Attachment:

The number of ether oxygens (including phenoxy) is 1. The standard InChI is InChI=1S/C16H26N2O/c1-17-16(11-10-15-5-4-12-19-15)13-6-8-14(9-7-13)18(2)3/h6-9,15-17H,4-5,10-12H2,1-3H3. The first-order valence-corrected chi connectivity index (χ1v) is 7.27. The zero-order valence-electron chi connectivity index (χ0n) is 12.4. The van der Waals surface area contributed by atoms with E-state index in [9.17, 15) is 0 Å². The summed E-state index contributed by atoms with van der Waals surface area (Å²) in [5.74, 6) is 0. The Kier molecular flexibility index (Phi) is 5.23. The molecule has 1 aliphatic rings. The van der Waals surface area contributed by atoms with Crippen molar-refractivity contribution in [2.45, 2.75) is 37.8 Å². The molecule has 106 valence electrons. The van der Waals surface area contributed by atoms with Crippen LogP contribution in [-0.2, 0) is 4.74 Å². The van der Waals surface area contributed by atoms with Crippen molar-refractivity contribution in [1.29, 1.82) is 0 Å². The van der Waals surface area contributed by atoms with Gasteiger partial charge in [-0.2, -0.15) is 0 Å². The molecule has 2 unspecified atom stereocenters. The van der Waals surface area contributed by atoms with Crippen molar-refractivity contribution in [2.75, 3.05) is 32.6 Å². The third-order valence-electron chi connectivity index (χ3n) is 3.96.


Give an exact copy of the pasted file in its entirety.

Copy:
The number of ether oxygens (including phenoxy) is 1. The standard InChI is InChI=1S/C16H26N2O/c1-17-16(11-10-15-5-4-12-19-15)13-6-8-14(9-7-13)18(2)3/h6-9,15-17H,4-5,10-12H2,1-3H3. The first-order valence-corrected chi connectivity index (χ1v) is 7.27. The zero-order valence-electron chi connectivity index (χ0n) is 12.4. The van der Waals surface area contributed by atoms with E-state index in [9.17, 15) is 0 Å². The summed E-state index contributed by atoms with van der Waals surface area (Å²) in [5.74, 6) is 0. The Kier molecular flexibility index (Phi) is 5.23. The molecule has 1 aliphatic rings. The van der Waals surface area contributed by atoms with Crippen molar-refractivity contribution in [2.45, 2.75) is 37.8 Å². The molecule has 106 valence electrons. The van der Waals surface area contributed by atoms with Crippen LogP contribution in [-0.2, 0) is 4.74 Å². The van der Waals surface area contributed by atoms with Crippen molar-refractivity contribution in [1.29, 1.82) is 0 Å². The van der Waals surface area contributed by atoms with Gasteiger partial charge in [-0.2, -0.15) is 0 Å². The molecule has 2 unspecified atom stereocenters. The van der Waals surface area contributed by atoms with Crippen molar-refractivity contribution in [2.75, 3.05) is 32.6 Å². The third-order valence-electron chi connectivity index (χ3n) is 3.96.